TEHRAN — The 39th edition of the Tehran International Short Film Festival (TISFF), which is the oldest of its kind in Iran and the region, kicked off Oct. 19 in the Iranian capital amid controversy surrounding its timing and the board members’ attitude toward the anti-government protests since the death of Iranian Kurdish woman Mahsa Amini in religious police custody Sept. 16.
During the weekend before the festival, an international association of the short film industry, known as the Short Film Conference (SFC), lashed out at TISFF for what it called support of the Iranian government’s measures against protesters.
“We have compelling testimony from industry and filmmakers that the current board of the Tehran ISFF are fully supportive of the disgraceful current actions of the Iranian government and its systematic oppression,” read the statement issued on Facebook with #MahsaAmini and #WomanLifeLiberty hashtags.
The SFC further called on filmmakers not to submit or screen at TISFF, urging industry professionals to shun the festival until “their stance has changed."
Earlier in October, calls grew for boycotting art festivals associated with the Iranian government in the wake of the deadly crackdown on demonstrations. A five-member delegation representing Iranian filmmakers entered negotiations with TISFF director Mehdi Azarpendar to postpone the program, only to hear that the calendar will remain unchanged. Azarpendar, who is simultaneously the head of the festival’s main organizer, the Iranian Youth Cinema Association, argued that films cannot be put on hold indefinitely.
In reaction, a group of prominent artists opted out, especially after the organizers defended the Islamic Republic’s “concerns” in the middle of the ongoing protests. “It is an absolute disgrace if the festival is canceled under the shadow of these incidents; I would never accept it,” said Azarpendar during a presser.
Composer Fardin Khalatbari, researcher Hassan Hosseini, producer Pooyan Sedghi, short filmmaker Kaveh Mazaheri and editor Hamid Najafirad were the first group to cancel participation in the festival. In a matter of days, more than two dozen independent Iranian artists joined in.
On social media, an unknown graphist slapped a bloody handprint on the TISFF official poster in reference to the deadly crackdown on civilians. Two lines under the poster warned against “normalizing the current situation” by participating in the festival. Another poster, designed by renowned Iranian experimental filmmaker Mohammad Shirvani, portrayed the bare back of a woman sprayed with 39 bullets, symbolizing the age of the festival.
Withdrawals also hit the international section of the festival that screens movies from 35 countries. Three foreign key speakers and a curator canceled their panels. All the animation and live-action section filmmakers dropped out in protest against “the organizers’ suspected ties with the paramilitary group Basij.”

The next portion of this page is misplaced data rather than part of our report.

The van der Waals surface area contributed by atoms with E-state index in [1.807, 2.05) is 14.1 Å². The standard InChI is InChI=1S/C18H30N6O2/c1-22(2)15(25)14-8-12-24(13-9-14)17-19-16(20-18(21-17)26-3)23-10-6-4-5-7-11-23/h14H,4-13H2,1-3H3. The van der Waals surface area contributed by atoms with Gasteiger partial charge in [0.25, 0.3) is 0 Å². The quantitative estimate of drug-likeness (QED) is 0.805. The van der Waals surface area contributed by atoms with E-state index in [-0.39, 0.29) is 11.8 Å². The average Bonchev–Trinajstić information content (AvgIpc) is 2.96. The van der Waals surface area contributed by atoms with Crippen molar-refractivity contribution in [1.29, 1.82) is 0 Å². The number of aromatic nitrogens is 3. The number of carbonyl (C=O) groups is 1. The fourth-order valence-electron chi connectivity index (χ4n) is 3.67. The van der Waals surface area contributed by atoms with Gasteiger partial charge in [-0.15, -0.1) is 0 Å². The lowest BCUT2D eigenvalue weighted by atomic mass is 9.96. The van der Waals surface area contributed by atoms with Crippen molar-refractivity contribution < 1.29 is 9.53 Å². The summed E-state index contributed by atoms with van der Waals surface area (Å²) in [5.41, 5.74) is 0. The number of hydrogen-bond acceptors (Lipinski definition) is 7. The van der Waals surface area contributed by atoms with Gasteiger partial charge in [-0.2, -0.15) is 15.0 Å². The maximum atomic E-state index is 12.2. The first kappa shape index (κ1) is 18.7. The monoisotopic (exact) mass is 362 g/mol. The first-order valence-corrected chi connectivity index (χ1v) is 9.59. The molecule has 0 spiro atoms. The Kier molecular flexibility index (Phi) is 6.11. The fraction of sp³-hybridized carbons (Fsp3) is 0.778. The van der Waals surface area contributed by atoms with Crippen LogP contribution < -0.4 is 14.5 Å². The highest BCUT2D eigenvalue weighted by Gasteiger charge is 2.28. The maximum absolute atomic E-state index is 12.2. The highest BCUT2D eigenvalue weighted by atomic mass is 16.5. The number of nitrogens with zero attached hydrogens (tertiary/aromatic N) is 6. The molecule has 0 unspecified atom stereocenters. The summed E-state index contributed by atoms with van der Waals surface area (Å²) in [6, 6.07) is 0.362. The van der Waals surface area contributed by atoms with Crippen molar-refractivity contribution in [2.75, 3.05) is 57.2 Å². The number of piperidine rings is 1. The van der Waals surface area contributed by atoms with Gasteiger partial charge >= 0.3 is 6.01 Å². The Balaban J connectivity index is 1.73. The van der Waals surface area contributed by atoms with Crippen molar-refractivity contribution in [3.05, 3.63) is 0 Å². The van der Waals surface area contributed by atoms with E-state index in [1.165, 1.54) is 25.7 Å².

“We also regret that the festival has not made any statement condemning the deadly crackdown on protesters," wrote Anabela Angelovsa, after removing her movie from the international competition.
A 29-year-old cinema graduate and short-film maker who asked to remain anonymous told Al-Monitor that the 2022 audience turnout was visibly lower compared to previous years. Images and videos coming out of the venue corroborate the account. “The halls were almost empty during some screenings,” according to a visitor.
Even a video report by the Iranian semi-official news agency Tasnim appeared to stick to a close shot of the audience as they cast popular votes without moving the camera around. Tasnim is affiliated with the Iran Revolutionary Guard Corps and usually defends government policies.
Unofficial reports said the festival had offered free accommodation in Tehran to all short-film makers living in other cities as an incentive to boost attendance. The tickets were also free this year as opposed to previous years.
“The boycott comes from within, from the cast and the crew; many have removed their names from the credits of their movies,” said a young Iranian director of photography who has worked on several short films, adding that organizers screen the entire initial lineup regardless of withdrawals.
The festival was originally founded in the early 1970s. It underwent fundamental changes until 1983 when it turned into the most important event for short films in the West Asia region. It was given its current title, TISFF, in 2003. The Oscar-qualifying event is held annually, and its 39th edition runs until Oct. 24, 2022.
Iran will be holding two more international film events in the next six months — namely, the 16th Cinema Verite Documentary Film Festival in December and the 41st Fajr Film Festival in February. “As long as the artists and the public see no change in the current situation, other festivals are not expected to fare better,” predicted a Tehran-based film critic who spoke to Al-Monitor on condition of anonymity.